Recently, the New York Times published a review of the Tesla Model S electric car.
The review, written by a well-known journalist, John Broder, was titled Stalled Out on Tesla's Electric Highway, and as the title suggests, was not favorable to Tesla. According to Tesla CEO Elon Musk, a well-known entrepreneur, Broder's review was, amongst other things, "bogus." Not one to shy away from the spotlight, Musk took to the web to prove he was right.
Yesterday Twitter's CEO Dick Costolo tweeted a six second video clip of himself making steak to his 1M+ followers.
This is a big deal to many because it was using the tech behind Vine, a video sharing startup acquired by Twitter.
It should be a big deal to content marketers everywhere because it's a glimpse into the future.
Paid content is and has been a big business -- if you're in the right market.
Unfortunately for consumer-oriented news organizations, the right market isn't their market.
But could that be changing?
In 2009, the internet was a much simpler place. A consumer would perform a search on Google and voila, content from an unlimited amount of sources would appear.
Consumers would choose the information that they deemed to be the most pertinent to their needs, transact, and all was well in the world.
Last week, Facebook announced their new Preferred Marketing Developer (PMD) program. This was a merger of the Preferred Developer Consultant (PDC) program and the Marketing API Program (MAP) which have been running for three years.
These programs connected brands with developers to help them optimize social plugins, build apps on the Facebook Platform, develop strategies, and manage ad campaigns for Facebook Pages.
One of the companies that has been built around the Facebook Ad space is Spruce Media. According to their website, it has a mission. Spruce Media believes Facebook will change the future of advertising so it has created a platform to help advertisers thrive on Facebook ads.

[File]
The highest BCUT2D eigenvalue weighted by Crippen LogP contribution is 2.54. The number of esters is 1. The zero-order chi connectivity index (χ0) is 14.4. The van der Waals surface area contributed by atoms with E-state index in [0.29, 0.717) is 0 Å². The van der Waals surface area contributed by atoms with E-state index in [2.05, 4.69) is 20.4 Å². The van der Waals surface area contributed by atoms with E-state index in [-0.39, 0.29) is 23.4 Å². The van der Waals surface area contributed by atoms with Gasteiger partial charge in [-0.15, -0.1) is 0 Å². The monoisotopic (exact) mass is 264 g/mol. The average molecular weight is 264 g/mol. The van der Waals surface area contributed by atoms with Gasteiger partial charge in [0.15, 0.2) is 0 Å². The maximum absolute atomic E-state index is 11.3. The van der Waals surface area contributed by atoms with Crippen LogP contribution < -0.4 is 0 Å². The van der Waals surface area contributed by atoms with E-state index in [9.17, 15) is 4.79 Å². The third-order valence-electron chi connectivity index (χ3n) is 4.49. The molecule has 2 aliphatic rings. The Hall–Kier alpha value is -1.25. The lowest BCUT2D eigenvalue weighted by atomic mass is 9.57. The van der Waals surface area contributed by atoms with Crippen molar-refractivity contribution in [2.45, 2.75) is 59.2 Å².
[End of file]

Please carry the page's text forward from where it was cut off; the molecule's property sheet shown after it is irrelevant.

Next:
We had a chance to talk to Lucy Jacobs, COO of Spruce Media, to talk about how the company works with Facebook, Facebook best practices, how Facebook has changed the ad space and benchmarks for success.
Can paid content save newspapers? For many newspapers, there is good reason to be skeptical.
But trying to get readers to pay for content is a necessary move and naturally, major dailies like The New York Times are having an easier go of it.
The past decade has been tough for newspapers, but many newspaper execs are arguably more upbeat about the future than one might expect.
There may be a need for that optimism, but it might also be completely unfounded if new figures about newspaper revenue in 2011 are any indication.
The New York Times is giving pay wall skeptics reason to reconsider their skepticism. Despite questions about the company's paywall strategy, the daily has managed to lure some 325,000 paying subscribers.
That's good news for a newspaper that some believed might not survive.
In the battle for the future of the tablet market, Amazon - with the Kindle Fire, may be a top contender for the lead row. But another retailer, Barnes & Noble (B&N), isn't ceding anything to its etail rival.
Yesterday, it announced that customers who pony up $120 for a one-year subscription to the digital version of PEOPLE Magazine will receive a $50 discount on the NOOK Tablet, bringing its price down to that of the Kindle Fire ($199). Customers who purchase a $240 annual subscription to the New York Times (NYT) can have a NOOK Simple Touch for free, or a NOOK Color tablet for $99.
The Huffington Post UK is launching branded blogs at the start of next year, mirroring a service already offered by its US counterpart and Forbes.
The US version of Huffington Post already offers brands the chance to blog, providing a new form of advertising to clients like BMW.